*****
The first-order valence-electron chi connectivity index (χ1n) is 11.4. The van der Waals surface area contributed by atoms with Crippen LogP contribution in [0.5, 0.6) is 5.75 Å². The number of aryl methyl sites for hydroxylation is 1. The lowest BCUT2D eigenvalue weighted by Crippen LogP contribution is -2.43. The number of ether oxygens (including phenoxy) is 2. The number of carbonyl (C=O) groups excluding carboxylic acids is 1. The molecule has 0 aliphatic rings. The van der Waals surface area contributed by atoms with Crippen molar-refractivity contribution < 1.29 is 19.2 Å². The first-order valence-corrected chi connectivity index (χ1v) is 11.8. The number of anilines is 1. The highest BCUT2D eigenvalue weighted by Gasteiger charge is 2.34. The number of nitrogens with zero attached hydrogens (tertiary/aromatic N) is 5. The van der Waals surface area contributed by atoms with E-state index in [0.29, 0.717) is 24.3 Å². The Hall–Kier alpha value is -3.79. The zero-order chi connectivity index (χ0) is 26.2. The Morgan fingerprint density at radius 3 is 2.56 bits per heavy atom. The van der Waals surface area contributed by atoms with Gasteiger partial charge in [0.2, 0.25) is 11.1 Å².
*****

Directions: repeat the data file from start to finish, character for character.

The first-order valence-electron chi connectivity index (χ1n) is 11.4. The van der Waals surface area contributed by atoms with Crippen LogP contribution in [0.5, 0.6) is 5.75 Å². The number of aryl methyl sites for hydroxylation is 1. The lowest BCUT2D eigenvalue weighted by Crippen LogP contribution is -2.43. The number of ether oxygens (including phenoxy) is 2. The number of carbonyl (C=O) groups excluding carboxylic acids is 1. The molecule has 0 aliphatic rings. The van der Waals surface area contributed by atoms with Crippen molar-refractivity contribution < 1.29 is 19.2 Å². The first-order valence-corrected chi connectivity index (χ1v) is 11.8. The number of anilines is 1. The highest BCUT2D eigenvalue weighted by Gasteiger charge is 2.34. The number of nitrogens with zero attached hydrogens (tertiary/aromatic N) is 5. The van der Waals surface area contributed by atoms with E-state index in [0.29, 0.717) is 24.3 Å². The Hall–Kier alpha value is -3.79. The zero-order chi connectivity index (χ0) is 26.2. The Morgan fingerprint density at radius 3 is 2.56 bits per heavy atom. The van der Waals surface area contributed by atoms with Gasteiger partial charge in [0.2, 0.25) is 11.1 Å².